Agra aims to help smallholders use improved seeds and increase productivity, while ensuring there is adequate storage so that bumper crops do not rot. It assists in the establishment of markets for the produce, and seeks to persuade governments to back the initiative.

"Seeds have been the main problem," Mr Annan explained. "Farmers are using seeds that are 20 years old. They have been locked out of science. Now we are introducing high-yielding, pest-resistant, drought-tolerant varieties. We are also working to liberalise the market. If farmers get a bumper crop and do not have a market for their surplus, they will not repeat the effort the next year."

Mark Mwandosya, Tanzania's minister of water, welcomed the initiatives, but said his government remained wary of opening up the marketing of seeds to the private sector. Traditionally, the distribution of seeds to the 70 per cent of Tanzanians who depend on agriculture has been tightly controlled by the state.

"Agriculture is the mainstay of the economy," he said. "So whoever controls seeds controls agriculture. Earth is god-given and water is god-sent but you need the seeds. Then there is the matter of genetic modification, and that is where we are hesitating. But the perception is changing."

Tesfai Tecle, a former assistant director-general at the UN's Rome-based Food and Agriculture Organisation and Mr Annan's chief agricultural policy adviser, highlighted the challenge of improving infrastructure - in particular transport and storage facilities and opening up regional markets.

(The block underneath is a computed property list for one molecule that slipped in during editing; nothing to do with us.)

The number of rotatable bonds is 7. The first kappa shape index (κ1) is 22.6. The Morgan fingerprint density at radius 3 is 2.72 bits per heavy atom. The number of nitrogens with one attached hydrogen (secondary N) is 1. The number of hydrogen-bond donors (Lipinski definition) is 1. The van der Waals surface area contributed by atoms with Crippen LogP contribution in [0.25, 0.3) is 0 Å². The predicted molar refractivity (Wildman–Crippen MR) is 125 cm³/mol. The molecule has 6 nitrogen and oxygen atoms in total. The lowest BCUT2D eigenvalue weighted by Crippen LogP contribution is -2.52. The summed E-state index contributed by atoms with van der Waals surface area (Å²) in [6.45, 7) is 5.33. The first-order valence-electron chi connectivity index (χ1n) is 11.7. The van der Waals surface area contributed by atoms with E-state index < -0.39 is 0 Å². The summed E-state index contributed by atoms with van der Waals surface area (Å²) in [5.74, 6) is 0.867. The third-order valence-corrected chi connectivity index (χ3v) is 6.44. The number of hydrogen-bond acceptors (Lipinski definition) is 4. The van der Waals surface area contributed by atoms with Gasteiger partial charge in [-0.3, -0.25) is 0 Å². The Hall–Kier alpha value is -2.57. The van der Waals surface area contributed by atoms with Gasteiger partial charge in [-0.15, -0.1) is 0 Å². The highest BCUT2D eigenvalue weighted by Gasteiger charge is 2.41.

"You can deal with climate," he said. "You can forecast crops and yields. What you need is the right kind of agricultural policies."

He pointed to a conundrum in the Southern Highlands Region of Tanzania, on the border with Malawi and Zimbabwe, where there have been bumper crop yields but nowhere to sell the surplus. The government has imposed an export ban because of a crop deficit in the north. Yet the internal transport links are too poor to make it viable to move the produce to the area where it is needed.

"The surplus region does not know what to do with the excess," said Mr Tecle. "It would be very expensive to shift the surplus to the north, whereas they could sell it to neighbouring countries where a profitable market exists. Everyone could benefit from a co-ordinated regional marketing mechanism."

Mr Annan criss-crosses the continent, urging leaders to back the reforms. He also has advice for companies buying tracts of land. "If a company or government comes in and leases land and produces food for its citizens and ignores the food security in the country concerned, I don't think it's a wise or viable model," he told a Tanzanian audience earlier this year.

"Does the investor think [that] in times of difficulty, people will stand back and allow the food to be exported out of the country? Such deals have to start with food security for the country. If I was an investor I would not put any money into such an approach."

This article first appeared in The Financial Times on 27 December 2011 and is reproduced here with the permission of the paper.